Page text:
New, faster stem cell reprogramming and gene-correction method

Written by Alexandra Thompson

Researchers from the Morgridge Institute for Research and the Murdoch Children’s Research Institute (MCRI; Australia) have developed a new process using CRISPR/Cas9 to more quickly reprogram and genetically edit stem cells, cutting it down from months to weeks.

Researchers from the Morgridge Institute for Research and the Murdoch Children’s Research Institute (MCRI; Australia) in Australia have found a way to merge two steps in preparing cells for potential therapy into one for faster stem cell reprogramming and gene editing, which should help increase the chance of gene-edited stem cells becoming clinically and commercially viable owing to the quicker timeline and also reduction in risks associated with culturing cells outside of the human body, such as genome instability.

The study, led by Sara Howden, a postdoctoral fellow at MCRI, demonstrated how reprogramming and gene correcting, normally a multi-step process taking more than 3 months, could be combined into one step taking 2 or more weeks, in adult adult retinal degeneration patient-derived skin cells and an infant patient with severe immunodeficiency.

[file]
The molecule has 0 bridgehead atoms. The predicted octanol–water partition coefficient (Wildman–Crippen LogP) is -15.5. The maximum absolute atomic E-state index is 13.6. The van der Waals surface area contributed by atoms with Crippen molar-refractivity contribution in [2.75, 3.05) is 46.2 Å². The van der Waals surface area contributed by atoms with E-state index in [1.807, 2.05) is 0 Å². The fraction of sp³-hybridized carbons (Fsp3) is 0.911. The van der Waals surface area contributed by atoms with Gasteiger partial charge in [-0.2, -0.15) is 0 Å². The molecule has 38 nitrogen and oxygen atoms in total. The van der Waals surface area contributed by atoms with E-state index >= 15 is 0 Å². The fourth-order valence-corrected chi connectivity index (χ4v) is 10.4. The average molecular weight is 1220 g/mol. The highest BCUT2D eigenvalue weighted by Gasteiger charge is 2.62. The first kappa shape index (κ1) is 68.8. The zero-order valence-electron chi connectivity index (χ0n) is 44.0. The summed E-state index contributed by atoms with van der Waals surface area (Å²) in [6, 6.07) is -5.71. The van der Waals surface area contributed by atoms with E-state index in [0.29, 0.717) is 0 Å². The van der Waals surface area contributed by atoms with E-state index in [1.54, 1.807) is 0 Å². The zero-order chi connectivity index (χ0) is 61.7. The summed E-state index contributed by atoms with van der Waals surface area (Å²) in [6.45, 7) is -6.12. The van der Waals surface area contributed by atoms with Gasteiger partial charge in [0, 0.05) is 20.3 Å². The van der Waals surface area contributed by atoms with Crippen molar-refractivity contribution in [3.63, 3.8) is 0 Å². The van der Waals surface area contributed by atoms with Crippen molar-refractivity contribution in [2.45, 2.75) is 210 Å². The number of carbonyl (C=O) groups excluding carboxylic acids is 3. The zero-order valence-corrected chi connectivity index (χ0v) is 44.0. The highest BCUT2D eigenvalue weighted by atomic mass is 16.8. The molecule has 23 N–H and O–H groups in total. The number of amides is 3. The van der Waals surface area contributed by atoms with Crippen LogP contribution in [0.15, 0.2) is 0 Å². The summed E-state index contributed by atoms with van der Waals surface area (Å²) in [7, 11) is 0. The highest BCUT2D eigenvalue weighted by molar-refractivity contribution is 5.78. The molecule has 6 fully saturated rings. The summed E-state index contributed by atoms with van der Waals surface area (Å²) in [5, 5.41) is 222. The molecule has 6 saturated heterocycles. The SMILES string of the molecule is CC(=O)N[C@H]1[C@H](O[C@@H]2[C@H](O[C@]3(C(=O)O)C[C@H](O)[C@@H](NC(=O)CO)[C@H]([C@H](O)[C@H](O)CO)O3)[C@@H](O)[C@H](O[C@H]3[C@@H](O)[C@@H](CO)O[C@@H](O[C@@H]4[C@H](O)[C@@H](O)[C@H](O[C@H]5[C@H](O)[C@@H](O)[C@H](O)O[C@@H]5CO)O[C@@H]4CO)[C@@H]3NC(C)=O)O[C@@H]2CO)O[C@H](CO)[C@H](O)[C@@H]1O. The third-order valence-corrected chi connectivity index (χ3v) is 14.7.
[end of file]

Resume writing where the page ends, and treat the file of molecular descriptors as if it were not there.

Commenting on the importance of this method, Howden stated: “The method developed in our study could potentially advance transplant medicine by making gene-corrected cells available to patients in a much more timely manner, and at a lower cost … It will have implications immediately for researchers working in regenerative medicine.” In particular, this faster process could allow gene-edited cell therapies to be used in more urgent medical cases such as SCID.

Howden completed much of the research in the Morgridge Regenerative Biology Laboratory, led by stem cell pioneer James Thomson. Thomson commented: “In this new approach, Dr Howden succeeded in combining the reprogramming and the gene correction steps together using the new Cas9/CRISPR technology, greatly reducing the time required.”

Further research to help allow treatments to become viable will investigate the process in blood samples, which are less invasive than a skin biopsy and may further allow faster generation of iPSCs, as skin cells require weeks of expansion to generate sufficient numbers of cells for reprogramming, and deriving a long-term source of blood cells from pluripotent stem cells.

Source:; Howden SE, Maufort JP, Duffin M, Elefanty AG, Stanley EG, Thomson JA. Simultaneous reprogramming and gene correction of patient fibroblasts. Stem Cell Rep. doi:10.1016/j.stemcr.2015.10.009 (2015) (In Press Corrected Proof)